Monday, September 4, 2017

Goodbye N.F.L.

Immediately after graduation from college, I signed on to become an assistant football coach at DeLaSalle High School in Bridgeport in Chicago.  Nestled in the shadow of old Comiskey Park, the alma mater of the Daley clan and many other city power brokers and city workers, the school is, and was, a mixture of kids – in addition to the base of Bridgeport students, it had tough Irish kids from Canaryville, middle class white kids from the Southwest suburbs, African-American kids from the adjacent neighborhood and nearby housing projects, Hispanic kids from Little Village and Brighton Park, and some Asian kids from Chinatown.   We had a pretty good team, and had only two losses, one of which was to local powerhouse, St. Rita.

Our team was an ethnic and racial crayon box.  Our secondary had one of everything.  I had one Irish player, one Asian, one Hispanic and one African American kid.   I nicknamed that unit the “Rainbow Coalition,” a nickname that they reveled in.  They were all very coachable, communicated well with each other and took great pride in being one of the best units in the Catholic League.  One day, my little African American cornerback came to the practice field sporting  a headband and wristbands in yellow, black and red colors.  Curtis was an enthusiastic, bouncy kid, with an ear to ear smile that always lit you up.  “What’s with the colors, Curtis?” I asked.  “It’s African pride, Coach.  I have African pride.”  “Well, you should have pride in your heritage, Curtis.  I have pride in mine, too.  But on this field we are all blue and gold.  That’s the rules.  We all wear blue and gold.”  Curtis harumphed a bit, took them off and put them back in his locker.  We went on to a 7-2 season and almost all those kids went on to have a nice varsity career, and many went on to play in college.  While it may have seen a bit rigid to make Curtis put away his African colored apparel, I wanted to make a small, but important point- that whatever tribe you come from, that membership was now subordinate to membership in OUR tribe.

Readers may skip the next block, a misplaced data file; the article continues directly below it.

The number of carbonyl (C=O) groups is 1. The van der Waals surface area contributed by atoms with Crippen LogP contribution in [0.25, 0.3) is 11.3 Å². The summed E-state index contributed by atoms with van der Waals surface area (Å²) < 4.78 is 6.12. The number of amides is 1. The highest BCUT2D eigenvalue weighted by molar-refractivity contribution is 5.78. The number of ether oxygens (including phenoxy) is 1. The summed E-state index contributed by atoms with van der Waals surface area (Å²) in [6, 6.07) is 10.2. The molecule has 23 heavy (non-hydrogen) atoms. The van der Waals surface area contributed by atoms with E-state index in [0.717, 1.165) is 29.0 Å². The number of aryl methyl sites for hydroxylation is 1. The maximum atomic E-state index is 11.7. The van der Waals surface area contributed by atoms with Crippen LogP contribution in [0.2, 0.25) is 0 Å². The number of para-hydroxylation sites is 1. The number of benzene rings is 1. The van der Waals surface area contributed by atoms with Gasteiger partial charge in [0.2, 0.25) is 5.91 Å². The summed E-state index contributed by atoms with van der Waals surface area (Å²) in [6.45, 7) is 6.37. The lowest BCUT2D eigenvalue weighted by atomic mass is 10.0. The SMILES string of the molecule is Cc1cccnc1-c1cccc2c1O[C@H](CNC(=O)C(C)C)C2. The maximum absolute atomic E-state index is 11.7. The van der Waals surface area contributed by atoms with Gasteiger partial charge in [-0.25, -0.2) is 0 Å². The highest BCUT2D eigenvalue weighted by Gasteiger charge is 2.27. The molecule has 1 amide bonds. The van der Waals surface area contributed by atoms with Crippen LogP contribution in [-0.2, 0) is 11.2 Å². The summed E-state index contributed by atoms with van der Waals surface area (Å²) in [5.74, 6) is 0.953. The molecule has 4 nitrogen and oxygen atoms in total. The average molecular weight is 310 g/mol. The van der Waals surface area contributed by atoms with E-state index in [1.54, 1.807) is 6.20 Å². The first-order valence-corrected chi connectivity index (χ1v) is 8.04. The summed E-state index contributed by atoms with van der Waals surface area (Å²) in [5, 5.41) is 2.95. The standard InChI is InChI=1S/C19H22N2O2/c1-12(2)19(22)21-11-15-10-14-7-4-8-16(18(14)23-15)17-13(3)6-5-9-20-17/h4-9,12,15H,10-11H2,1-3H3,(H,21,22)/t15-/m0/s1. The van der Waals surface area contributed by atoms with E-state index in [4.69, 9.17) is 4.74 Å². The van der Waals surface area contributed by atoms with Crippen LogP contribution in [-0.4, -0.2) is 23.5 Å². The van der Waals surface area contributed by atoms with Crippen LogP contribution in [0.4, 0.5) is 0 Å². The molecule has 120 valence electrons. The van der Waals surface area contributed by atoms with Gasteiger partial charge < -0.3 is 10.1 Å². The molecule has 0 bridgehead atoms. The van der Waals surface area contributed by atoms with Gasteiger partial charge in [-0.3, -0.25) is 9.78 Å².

Much has been said and written about Colin Kaepernick’s protests in the N.F.L. and the protests of some of the other players following suit.   I needn’t repeat them here, but I will offer my own reasons for turning off the N.F.L. for now.

Having played football, coached and followed the NFL for nearly 50 years, I always saw football as a great unifier.  No matter what walk of life you came from, no matter what your socioeconomic background, race or religion, if you could run, block, tackle, throw or catch, there was a place for you in this game.  You didn’t need special training or facilities.  Unlike baseball, tennis, golf or skating, football does not require private coaching or expensive equipment to reach an elite level. Football also creates a bond and a brotherhood like no other sport.  Perhaps the most illustrative presentation of this was given by Bill Curry and I urge you to watch his talk “The Huddle” on YouTube (  Unlike baseball, there was no negro league for football.  Yes, it took awhile for the N.F.L. to warm up to black quarterbacks and there as still not enough black head coaches in football, but football was generally at the forefront of civil rights.  Men like Vince Lombardi and Bill Walsh led the league in promoting racial equality.   Unlike baseball and hockey, you have to have at least some college to play professional football and many African American men leveraged their degrees and their playing experience to become extremely successful in careers outside football.  For instance, Alan Page became a justice on the Minnesota Supreme Court and Willie Davis received an MBA from the University of Chicago and became a very wealthy business owner in California.